Picks and Pans Review: Oskar Schlemmer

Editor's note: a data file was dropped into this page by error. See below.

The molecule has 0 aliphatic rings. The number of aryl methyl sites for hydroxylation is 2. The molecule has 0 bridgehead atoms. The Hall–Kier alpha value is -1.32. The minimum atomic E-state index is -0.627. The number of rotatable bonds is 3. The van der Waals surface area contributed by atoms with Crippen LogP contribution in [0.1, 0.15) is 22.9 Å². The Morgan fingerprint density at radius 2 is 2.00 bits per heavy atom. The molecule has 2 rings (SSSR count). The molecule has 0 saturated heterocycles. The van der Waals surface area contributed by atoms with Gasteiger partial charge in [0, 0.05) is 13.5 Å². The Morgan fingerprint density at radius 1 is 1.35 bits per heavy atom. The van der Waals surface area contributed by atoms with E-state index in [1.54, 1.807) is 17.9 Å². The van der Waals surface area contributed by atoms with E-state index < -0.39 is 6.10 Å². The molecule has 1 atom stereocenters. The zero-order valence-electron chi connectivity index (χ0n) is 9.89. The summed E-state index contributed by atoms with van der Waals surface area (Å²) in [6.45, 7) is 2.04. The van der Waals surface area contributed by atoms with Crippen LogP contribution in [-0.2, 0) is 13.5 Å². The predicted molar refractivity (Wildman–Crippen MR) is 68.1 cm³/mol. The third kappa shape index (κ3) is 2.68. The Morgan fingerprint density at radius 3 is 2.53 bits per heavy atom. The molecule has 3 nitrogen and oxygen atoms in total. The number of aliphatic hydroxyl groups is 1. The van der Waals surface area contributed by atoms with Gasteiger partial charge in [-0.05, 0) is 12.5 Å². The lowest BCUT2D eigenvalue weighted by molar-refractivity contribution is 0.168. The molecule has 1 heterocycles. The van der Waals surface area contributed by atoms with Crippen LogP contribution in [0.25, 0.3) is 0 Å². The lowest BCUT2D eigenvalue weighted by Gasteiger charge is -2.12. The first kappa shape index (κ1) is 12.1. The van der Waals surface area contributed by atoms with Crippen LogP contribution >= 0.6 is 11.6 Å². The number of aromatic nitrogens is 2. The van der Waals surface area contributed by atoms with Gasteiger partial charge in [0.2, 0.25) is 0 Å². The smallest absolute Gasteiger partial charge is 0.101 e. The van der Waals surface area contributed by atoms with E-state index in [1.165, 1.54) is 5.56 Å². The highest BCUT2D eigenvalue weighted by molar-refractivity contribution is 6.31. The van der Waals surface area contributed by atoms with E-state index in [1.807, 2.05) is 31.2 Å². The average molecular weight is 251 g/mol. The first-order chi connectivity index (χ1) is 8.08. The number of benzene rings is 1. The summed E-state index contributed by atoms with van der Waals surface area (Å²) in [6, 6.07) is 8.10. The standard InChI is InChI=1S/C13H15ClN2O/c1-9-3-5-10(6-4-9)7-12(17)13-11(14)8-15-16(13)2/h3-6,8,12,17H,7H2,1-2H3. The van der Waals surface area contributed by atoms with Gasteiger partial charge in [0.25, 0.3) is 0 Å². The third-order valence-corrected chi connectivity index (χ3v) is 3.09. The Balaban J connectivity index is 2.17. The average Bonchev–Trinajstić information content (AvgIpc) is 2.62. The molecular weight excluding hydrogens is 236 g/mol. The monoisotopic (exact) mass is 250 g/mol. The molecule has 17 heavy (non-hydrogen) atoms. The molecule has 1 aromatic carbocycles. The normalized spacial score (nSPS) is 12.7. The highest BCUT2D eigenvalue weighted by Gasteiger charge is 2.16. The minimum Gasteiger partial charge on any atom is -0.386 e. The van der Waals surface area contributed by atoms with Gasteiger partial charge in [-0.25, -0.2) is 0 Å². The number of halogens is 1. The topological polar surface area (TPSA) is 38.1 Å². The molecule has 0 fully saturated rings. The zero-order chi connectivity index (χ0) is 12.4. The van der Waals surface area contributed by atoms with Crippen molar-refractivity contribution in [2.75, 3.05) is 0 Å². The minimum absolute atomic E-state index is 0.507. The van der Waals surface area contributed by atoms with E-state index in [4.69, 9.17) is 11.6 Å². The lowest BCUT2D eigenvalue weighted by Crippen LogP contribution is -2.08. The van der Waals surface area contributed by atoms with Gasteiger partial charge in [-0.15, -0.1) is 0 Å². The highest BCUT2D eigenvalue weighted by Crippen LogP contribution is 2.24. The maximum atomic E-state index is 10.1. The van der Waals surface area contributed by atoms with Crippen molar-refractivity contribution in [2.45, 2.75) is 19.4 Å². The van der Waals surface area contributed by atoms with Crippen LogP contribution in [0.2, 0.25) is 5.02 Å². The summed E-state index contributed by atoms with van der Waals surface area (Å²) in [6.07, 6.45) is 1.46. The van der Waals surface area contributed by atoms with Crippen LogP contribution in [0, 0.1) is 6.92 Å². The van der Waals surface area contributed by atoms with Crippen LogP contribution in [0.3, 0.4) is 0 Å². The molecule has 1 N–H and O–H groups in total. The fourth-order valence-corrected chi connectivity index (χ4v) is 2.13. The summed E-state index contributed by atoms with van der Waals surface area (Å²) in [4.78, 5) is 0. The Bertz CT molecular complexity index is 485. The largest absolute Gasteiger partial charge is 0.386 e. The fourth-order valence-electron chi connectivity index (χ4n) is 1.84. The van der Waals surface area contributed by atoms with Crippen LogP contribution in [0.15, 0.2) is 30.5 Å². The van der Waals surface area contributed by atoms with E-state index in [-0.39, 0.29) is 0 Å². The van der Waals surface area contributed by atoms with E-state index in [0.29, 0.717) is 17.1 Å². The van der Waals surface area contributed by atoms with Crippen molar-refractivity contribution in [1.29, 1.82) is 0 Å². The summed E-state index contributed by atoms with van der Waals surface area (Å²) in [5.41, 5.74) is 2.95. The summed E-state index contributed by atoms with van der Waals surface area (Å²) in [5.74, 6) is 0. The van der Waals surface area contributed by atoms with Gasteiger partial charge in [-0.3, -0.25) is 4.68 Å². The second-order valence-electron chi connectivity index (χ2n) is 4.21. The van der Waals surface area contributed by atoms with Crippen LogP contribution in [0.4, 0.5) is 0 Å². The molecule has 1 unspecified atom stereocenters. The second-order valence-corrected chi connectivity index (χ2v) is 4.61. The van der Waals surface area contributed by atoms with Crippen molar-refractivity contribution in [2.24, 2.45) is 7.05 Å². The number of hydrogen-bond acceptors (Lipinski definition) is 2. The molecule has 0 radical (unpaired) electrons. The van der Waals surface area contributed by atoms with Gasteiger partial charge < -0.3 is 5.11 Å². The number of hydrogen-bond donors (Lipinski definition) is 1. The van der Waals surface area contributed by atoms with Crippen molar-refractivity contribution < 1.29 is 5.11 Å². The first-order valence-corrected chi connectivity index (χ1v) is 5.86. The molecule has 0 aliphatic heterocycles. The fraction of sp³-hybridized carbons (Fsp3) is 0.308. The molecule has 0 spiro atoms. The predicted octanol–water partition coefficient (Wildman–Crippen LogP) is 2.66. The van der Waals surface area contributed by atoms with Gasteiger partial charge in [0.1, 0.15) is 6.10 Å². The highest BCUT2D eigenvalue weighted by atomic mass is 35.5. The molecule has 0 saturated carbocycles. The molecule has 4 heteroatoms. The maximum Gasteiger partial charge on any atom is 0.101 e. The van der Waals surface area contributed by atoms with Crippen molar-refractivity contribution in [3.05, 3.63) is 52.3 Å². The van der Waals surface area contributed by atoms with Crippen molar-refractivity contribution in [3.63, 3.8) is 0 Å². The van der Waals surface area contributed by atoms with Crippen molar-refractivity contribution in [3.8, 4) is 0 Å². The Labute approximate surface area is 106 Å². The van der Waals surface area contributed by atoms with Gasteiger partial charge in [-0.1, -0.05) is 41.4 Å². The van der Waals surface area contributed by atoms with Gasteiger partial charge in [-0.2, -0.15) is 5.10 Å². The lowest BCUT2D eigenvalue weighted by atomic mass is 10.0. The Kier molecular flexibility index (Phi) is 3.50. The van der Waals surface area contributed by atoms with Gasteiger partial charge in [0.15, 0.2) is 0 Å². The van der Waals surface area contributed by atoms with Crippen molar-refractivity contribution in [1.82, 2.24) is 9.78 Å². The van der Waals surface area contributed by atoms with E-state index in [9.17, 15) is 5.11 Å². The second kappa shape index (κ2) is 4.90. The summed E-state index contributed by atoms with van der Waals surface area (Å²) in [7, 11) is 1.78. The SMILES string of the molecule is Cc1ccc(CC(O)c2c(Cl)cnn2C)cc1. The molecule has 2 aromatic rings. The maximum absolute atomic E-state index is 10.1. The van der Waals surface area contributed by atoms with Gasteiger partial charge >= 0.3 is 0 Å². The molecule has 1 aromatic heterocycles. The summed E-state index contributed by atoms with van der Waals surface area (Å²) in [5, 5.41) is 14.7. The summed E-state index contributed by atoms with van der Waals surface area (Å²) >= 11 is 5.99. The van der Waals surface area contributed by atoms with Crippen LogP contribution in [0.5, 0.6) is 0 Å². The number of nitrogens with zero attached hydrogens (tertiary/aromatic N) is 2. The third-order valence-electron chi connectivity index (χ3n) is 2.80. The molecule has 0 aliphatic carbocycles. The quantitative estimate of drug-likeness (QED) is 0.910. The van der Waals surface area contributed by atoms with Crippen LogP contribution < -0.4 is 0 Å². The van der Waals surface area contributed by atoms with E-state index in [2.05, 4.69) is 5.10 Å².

The German-born Schlemmer has remained a shadowy figure in this country. Now a thought-provoking, important exhibit of his work, organized by the Baltimore Museum of Art, brings him into the open. A teacher at the Bauhaus, Germany's school of machine age art, Schlemmer had talent that spilled out in many directions. He was a painter, sculptor, stage designer and choreographer. He was committed to relating the common man to an increasingly technological world. So in spite of its often impersonal quality his work conveys an undeniable power and intellectual depth. Among the examples of Schlemmer's protean talents in this exhibit are his symbolic Bauhaus Staircase (the painting usually hangs at the main stairwell in New York's Museum of Modern Art) and reconstructions of space-age costumes he developed for his 1922 Triadic Ballet. The Nazis labeled his art "degenerate," and Schlemmer died brokenhearted at the age of 55 in 1943. This show will arrive at the Walker Art Center in Minneapolis Nov. 9, with a possible intermediate stop in San Diego.
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